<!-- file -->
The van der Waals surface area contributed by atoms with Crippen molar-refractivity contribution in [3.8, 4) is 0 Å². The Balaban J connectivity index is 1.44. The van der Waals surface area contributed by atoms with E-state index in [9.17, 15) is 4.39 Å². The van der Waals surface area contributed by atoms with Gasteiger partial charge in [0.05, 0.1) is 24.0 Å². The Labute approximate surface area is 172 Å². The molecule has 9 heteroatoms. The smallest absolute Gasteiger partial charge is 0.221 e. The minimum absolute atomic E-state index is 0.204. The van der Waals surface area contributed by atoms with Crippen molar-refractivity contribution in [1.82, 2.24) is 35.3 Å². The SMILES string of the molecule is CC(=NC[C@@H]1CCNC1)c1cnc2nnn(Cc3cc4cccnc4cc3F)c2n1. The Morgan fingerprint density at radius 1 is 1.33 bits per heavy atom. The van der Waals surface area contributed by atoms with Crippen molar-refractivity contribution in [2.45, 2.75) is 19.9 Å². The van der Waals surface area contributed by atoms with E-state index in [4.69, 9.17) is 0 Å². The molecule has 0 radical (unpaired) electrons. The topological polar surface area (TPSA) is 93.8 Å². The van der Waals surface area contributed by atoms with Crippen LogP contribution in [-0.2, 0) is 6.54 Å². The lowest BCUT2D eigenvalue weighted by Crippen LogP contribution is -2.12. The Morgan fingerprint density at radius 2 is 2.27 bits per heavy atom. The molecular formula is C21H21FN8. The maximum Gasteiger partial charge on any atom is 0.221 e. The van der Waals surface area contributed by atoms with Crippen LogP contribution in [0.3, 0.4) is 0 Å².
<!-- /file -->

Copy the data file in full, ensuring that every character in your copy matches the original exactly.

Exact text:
The van der Waals surface area contributed by atoms with Crippen molar-refractivity contribution in [3.8, 4) is 0 Å². The Balaban J connectivity index is 1.44. The van der Waals surface area contributed by atoms with E-state index in [9.17, 15) is 4.39 Å². The van der Waals surface area contributed by atoms with Gasteiger partial charge in [0.05, 0.1) is 24.0 Å². The Labute approximate surface area is 172 Å². The molecule has 9 heteroatoms. The smallest absolute Gasteiger partial charge is 0.221 e. The minimum absolute atomic E-state index is 0.204. The van der Waals surface area contributed by atoms with Crippen molar-refractivity contribution in [1.82, 2.24) is 35.3 Å². The SMILES string of the molecule is CC(=NC[C@@H]1CCNC1)c1cnc2nnn(Cc3cc4cccnc4cc3F)c2n1. The Morgan fingerprint density at radius 1 is 1.33 bits per heavy atom. The van der Waals surface area contributed by atoms with Crippen molar-refractivity contribution in [2.45, 2.75) is 19.9 Å². The van der Waals surface area contributed by atoms with E-state index in [4.69, 9.17) is 0 Å². The molecule has 0 radical (unpaired) electrons. The topological polar surface area (TPSA) is 93.8 Å². The van der Waals surface area contributed by atoms with Crippen LogP contribution in [-0.2, 0) is 6.54 Å². The lowest BCUT2D eigenvalue weighted by Crippen LogP contribution is -2.12. The Morgan fingerprint density at radius 2 is 2.27 bits per heavy atom. The molecular formula is C21H21FN8. The maximum Gasteiger partial charge on any atom is 0.221 e. The van der Waals surface area contributed by atoms with Crippen LogP contribution in [0.3, 0.4) is 0 Å².